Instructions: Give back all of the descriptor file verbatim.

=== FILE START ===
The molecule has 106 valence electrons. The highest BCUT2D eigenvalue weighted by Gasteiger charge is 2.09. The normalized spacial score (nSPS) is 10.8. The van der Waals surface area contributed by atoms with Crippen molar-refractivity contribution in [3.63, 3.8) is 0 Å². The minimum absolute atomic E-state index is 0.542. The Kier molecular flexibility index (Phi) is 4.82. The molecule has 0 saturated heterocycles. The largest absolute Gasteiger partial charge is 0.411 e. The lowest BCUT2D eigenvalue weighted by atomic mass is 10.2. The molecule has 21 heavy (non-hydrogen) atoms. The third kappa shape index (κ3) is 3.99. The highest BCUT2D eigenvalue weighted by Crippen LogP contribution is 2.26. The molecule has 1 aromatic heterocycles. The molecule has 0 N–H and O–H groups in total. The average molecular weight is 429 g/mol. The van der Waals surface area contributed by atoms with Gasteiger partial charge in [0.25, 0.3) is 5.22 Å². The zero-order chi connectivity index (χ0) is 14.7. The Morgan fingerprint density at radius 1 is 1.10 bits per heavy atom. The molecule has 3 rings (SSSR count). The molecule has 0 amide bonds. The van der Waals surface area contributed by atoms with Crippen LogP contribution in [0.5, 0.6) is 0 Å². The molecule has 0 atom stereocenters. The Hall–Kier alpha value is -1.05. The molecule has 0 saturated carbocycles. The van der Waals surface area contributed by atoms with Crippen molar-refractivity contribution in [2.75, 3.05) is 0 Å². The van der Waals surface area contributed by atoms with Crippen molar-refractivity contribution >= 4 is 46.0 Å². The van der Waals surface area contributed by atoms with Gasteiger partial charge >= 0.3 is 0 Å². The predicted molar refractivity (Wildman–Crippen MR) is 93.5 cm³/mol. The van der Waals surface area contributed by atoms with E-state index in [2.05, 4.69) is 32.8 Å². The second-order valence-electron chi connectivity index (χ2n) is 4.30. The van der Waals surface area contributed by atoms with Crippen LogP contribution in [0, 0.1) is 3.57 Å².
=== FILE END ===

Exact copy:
The molecule has 106 valence electrons. The highest BCUT2D eigenvalue weighted by Gasteiger charge is 2.09. The normalized spacial score (nSPS) is 10.8. The van der Waals surface area contributed by atoms with Crippen molar-refractivity contribution in [3.63, 3.8) is 0 Å². The minimum absolute atomic E-state index is 0.542. The Kier molecular flexibility index (Phi) is 4.82. The molecule has 0 saturated heterocycles. The largest absolute Gasteiger partial charge is 0.411 e. The lowest BCUT2D eigenvalue weighted by atomic mass is 10.2. The molecule has 21 heavy (non-hydrogen) atoms. The third kappa shape index (κ3) is 3.99. The highest BCUT2D eigenvalue weighted by Crippen LogP contribution is 2.26. The molecule has 1 aromatic heterocycles. The molecule has 0 N–H and O–H groups in total. The average molecular weight is 429 g/mol. The van der Waals surface area contributed by atoms with Gasteiger partial charge in [0.25, 0.3) is 5.22 Å². The zero-order chi connectivity index (χ0) is 14.7. The Morgan fingerprint density at radius 1 is 1.10 bits per heavy atom. The molecule has 3 rings (SSSR count). The molecule has 0 amide bonds. The van der Waals surface area contributed by atoms with Crippen LogP contribution in [0.5, 0.6) is 0 Å². The molecule has 0 atom stereocenters. The Hall–Kier alpha value is -1.05. The molecule has 0 saturated carbocycles. The van der Waals surface area contributed by atoms with Crippen molar-refractivity contribution in [2.75, 3.05) is 0 Å². The van der Waals surface area contributed by atoms with Crippen molar-refractivity contribution >= 4 is 46.0 Å². The van der Waals surface area contributed by atoms with Gasteiger partial charge >= 0.3 is 0 Å². The predicted molar refractivity (Wildman–Crippen MR) is 93.5 cm³/mol. The van der Waals surface area contributed by atoms with E-state index in [2.05, 4.69) is 32.8 Å². The second-order valence-electron chi connectivity index (χ2n) is 4.30. The van der Waals surface area contributed by atoms with Crippen LogP contribution in [0, 0.1) is 3.57 Å².